The past couple years – I have been unsuccessful.
Me, I’ve always been above-average, and some would even say exceptional. I have always had high hopes from myself and so has everyone around me. This is because I did often bring back exceptional results. But somewhere along the line, I got overconfident, arrogant – and stopped practising.
Always, I used to get Gold, in all the math contests that I did. But continuous success made me too arrogant, self-centred and made me feel superior. So somewhere along the line – I stopped practising, stopped trying to improve, and lived in exultant pride for a year. I didn’t have to try at all, not work hard at all, but still – I got Gold.
But early last year, I finally got a taste of failure. Failure hit me, hard. When I moved schools, there came a set of new olympiads, and when I realised that I can no longer get Gold in a grade 6 olympiad with Grade 4 knowledge, I fell into a pit. One that I still haven’t got out of.
Suddenly I was no longer exceptional, no longer the best. And instead of motivating me, this pushed me back. I got demotivated, reduced, discouraged, depressed, even.
For 1 and a half years I kept falling into this pit. I got into a vicious cycle – I achieve poorly in a test and my self-confidence breaks and lowers, I achieve poorly, and my mental strength weakens. I kept riding this vicious cycle until my self-confidence was comparable to an 80-year-old about to race Usain Bolt.
Then I read the book Mindset, the book mindset, taught me about the psychological stages of mind we’re all on. Either the growth mindset – or the fixed mindset. The book quoted of examples that described exactly the pit I’d fallen into – and from the same height. I realised that I was one of the too many people who thought with the fixed mindset. People with a fixed Mindset believe that their basic qualities, like their intelligence, are fixed traits. They also believe that talent alone creates success—without effort.
And I can tell you, it was never that I was unable to work hard. I was scared to.
I was scared that I would work hard and then fail. Even though I was failing anyway, I was scared to work hard for the fear of failing. That sounds really dumb, but it is psychologically true.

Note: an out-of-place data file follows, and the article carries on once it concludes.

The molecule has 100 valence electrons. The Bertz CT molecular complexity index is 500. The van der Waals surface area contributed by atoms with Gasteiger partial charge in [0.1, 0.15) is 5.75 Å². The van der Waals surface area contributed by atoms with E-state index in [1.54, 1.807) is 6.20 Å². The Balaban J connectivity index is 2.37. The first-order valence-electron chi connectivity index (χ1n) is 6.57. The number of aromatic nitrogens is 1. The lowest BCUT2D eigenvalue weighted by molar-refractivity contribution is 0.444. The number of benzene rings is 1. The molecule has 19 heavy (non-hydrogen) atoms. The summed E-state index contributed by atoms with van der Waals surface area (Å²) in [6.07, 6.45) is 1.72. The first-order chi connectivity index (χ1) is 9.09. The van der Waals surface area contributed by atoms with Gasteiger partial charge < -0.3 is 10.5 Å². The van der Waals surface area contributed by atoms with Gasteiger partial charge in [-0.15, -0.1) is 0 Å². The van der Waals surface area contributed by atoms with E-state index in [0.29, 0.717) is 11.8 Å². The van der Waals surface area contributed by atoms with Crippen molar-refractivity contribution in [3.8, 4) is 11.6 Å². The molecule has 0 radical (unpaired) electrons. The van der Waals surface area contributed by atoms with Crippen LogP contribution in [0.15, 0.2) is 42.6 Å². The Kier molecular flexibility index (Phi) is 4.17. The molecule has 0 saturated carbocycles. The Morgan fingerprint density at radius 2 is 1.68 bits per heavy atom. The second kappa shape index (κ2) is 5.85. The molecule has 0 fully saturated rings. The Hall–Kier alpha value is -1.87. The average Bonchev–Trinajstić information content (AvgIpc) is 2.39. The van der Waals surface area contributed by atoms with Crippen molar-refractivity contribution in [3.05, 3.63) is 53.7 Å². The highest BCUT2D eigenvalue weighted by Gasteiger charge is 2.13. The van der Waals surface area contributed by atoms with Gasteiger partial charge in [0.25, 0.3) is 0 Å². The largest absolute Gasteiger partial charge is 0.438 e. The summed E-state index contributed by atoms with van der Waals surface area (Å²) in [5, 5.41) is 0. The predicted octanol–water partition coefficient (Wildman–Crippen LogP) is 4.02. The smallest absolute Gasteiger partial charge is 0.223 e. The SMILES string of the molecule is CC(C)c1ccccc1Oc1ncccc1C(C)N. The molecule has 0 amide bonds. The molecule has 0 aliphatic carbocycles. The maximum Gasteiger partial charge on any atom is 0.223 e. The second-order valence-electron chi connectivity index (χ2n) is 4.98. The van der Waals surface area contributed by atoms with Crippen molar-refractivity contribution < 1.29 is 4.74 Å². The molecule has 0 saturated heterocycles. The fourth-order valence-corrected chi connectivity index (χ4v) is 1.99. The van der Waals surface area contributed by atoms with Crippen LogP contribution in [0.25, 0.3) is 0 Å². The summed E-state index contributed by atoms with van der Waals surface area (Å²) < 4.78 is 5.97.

However, reading that book changed my whole outlook. I changed my perspective and my mindset to the growth mindset. I worked crazy hard then. I must have done an entirety of 300 hours of practice between now and then. And I saw some improvement.
Living the nightmare
This point is where most stories get all cheery, but my story is a little different. After all my practice, I saw great improvement. But while I was practising. On the actual test, a completely different story played out. If I would get a 99/100 on a practice test, I would get below 50 on the real test. My dad told me that this was because of my performance anxiety. I am too pressured to do well on a certain test after the previous failures, and doing a test with that much pressure caused me to make careless errors.
This is literally the worst fear of a person in a fixed mindset. A person that I was. I was living and experiencing my worst fear.
On a competitive math test that I recently did. I noticed that I knew how to every single question. I could solve every question in half the time given and get near perfect scores on all of the practice that I did. The questions on this test ranged in difficulty, with 1 being the easiest and 25 being crazy hard.
On this test, I noticed that I got all of the difficult questions – the ones you’re not expected to solve, correct. but the first 10 – the easiest ones of all, wrong. On this test, I made so many careless errors that my total dropped 32 points. 32! The score I should have achieved was 120, instead, I got 88.
On the easy questions and I made simple division mistakes, stupid mistakes on counting and logic. But I got the questions with formulas and complex algebra correct.
Why was this? Because I was not focussed, not focussed while I was doing the test, pressured while I was doing the test and not completely there in the moment.
From the past 2 years, I have learned a lot. One of these things is that I had been working very hard, but only hard. While I should have been working hard and working smart. I should not only have spent my time learning new formulas but spent it on training my mind to be focussed enough to use those formulas on test day.
I realised that I all this time, I’ve been working hard, but not working smart. When working smart is what really matters on the day.
Working smart is what really matters on the day.